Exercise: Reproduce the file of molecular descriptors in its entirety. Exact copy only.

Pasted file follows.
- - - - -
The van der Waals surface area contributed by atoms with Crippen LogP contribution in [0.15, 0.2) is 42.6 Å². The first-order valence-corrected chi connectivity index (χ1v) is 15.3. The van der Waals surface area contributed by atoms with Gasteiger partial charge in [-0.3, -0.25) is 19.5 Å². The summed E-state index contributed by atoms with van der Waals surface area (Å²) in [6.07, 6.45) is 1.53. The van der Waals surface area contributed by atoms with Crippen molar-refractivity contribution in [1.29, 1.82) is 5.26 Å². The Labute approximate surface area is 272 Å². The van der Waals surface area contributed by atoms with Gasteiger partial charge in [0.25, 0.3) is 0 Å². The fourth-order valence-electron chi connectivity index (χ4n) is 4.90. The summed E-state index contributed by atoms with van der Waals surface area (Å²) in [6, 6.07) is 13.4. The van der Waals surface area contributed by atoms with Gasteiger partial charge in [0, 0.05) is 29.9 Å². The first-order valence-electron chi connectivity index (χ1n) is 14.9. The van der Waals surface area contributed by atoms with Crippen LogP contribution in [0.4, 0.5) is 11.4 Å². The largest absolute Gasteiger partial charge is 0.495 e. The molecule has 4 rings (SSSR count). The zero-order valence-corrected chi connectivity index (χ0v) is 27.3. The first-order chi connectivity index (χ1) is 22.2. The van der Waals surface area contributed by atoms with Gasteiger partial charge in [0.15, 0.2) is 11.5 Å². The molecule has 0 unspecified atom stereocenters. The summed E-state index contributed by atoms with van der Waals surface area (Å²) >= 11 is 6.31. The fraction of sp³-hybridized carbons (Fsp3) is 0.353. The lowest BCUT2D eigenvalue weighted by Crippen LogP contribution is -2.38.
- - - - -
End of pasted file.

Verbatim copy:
The van der Waals surface area contributed by atoms with Crippen LogP contribution in [0.15, 0.2) is 42.6 Å². The first-order valence-corrected chi connectivity index (χ1v) is 15.3. The van der Waals surface area contributed by atoms with Gasteiger partial charge in [-0.3, -0.25) is 19.5 Å². The summed E-state index contributed by atoms with van der Waals surface area (Å²) in [6.07, 6.45) is 1.53. The van der Waals surface area contributed by atoms with Crippen molar-refractivity contribution in [1.29, 1.82) is 5.26 Å². The Labute approximate surface area is 272 Å². The van der Waals surface area contributed by atoms with Gasteiger partial charge in [0.25, 0.3) is 0 Å². The fourth-order valence-electron chi connectivity index (χ4n) is 4.90. The summed E-state index contributed by atoms with van der Waals surface area (Å²) in [6, 6.07) is 13.4. The van der Waals surface area contributed by atoms with Gasteiger partial charge in [0, 0.05) is 29.9 Å². The first-order valence-electron chi connectivity index (χ1n) is 14.9. The van der Waals surface area contributed by atoms with Crippen LogP contribution in [0.4, 0.5) is 11.4 Å². The largest absolute Gasteiger partial charge is 0.495 e. The molecule has 4 rings (SSSR count). The zero-order valence-corrected chi connectivity index (χ0v) is 27.3. The first-order chi connectivity index (χ1) is 22.2. The van der Waals surface area contributed by atoms with Gasteiger partial charge in [0.15, 0.2) is 11.5 Å². The molecule has 0 unspecified atom stereocenters. The summed E-state index contributed by atoms with van der Waals surface area (Å²) >= 11 is 6.31. The fraction of sp³-hybridized carbons (Fsp3) is 0.353. The lowest BCUT2D eigenvalue weighted by Crippen LogP contribution is -2.38.